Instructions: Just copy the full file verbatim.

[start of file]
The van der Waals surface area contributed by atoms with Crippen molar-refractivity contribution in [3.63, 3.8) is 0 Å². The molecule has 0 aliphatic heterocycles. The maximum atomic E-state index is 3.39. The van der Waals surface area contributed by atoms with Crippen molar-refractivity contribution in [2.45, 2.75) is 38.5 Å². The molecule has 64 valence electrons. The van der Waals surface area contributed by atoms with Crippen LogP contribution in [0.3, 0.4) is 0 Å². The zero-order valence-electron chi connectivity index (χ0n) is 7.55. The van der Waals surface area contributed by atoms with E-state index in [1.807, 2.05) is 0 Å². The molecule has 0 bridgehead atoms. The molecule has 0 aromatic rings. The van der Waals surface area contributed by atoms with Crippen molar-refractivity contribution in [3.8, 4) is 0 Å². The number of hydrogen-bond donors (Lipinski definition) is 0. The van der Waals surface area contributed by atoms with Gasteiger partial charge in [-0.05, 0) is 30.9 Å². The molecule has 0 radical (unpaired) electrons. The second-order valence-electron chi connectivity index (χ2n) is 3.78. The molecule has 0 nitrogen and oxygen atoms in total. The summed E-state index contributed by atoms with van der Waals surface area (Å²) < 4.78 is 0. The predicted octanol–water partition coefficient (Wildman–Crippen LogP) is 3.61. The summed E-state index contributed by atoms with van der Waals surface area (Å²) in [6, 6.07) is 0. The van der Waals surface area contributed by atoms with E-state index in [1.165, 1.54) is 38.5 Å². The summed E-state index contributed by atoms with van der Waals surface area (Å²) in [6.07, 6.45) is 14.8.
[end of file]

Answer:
The van der Waals surface area contributed by atoms with Crippen molar-refractivity contribution in [3.63, 3.8) is 0 Å². The molecule has 0 aliphatic heterocycles. The maximum atomic E-state index is 3.39. The van der Waals surface area contributed by atoms with Crippen molar-refractivity contribution in [2.45, 2.75) is 38.5 Å². The molecule has 64 valence electrons. The van der Waals surface area contributed by atoms with Crippen LogP contribution in [0.3, 0.4) is 0 Å². The zero-order valence-electron chi connectivity index (χ0n) is 7.55. The van der Waals surface area contributed by atoms with E-state index in [1.807, 2.05) is 0 Å². The molecule has 0 bridgehead atoms. The molecule has 0 aromatic rings. The van der Waals surface area contributed by atoms with Crippen molar-refractivity contribution in [3.8, 4) is 0 Å². The number of hydrogen-bond donors (Lipinski definition) is 0. The van der Waals surface area contributed by atoms with Gasteiger partial charge in [-0.05, 0) is 30.9 Å². The molecule has 0 radical (unpaired) electrons. The second-order valence-electron chi connectivity index (χ2n) is 3.78. The molecule has 0 nitrogen and oxygen atoms in total. The summed E-state index contributed by atoms with van der Waals surface area (Å²) < 4.78 is 0. The predicted octanol–water partition coefficient (Wildman–Crippen LogP) is 3.61. The summed E-state index contributed by atoms with van der Waals surface area (Å²) in [6, 6.07) is 0. The van der Waals surface area contributed by atoms with E-state index in [1.165, 1.54) is 38.5 Å². The summed E-state index contributed by atoms with van der Waals surface area (Å²) in [6.07, 6.45) is 14.8.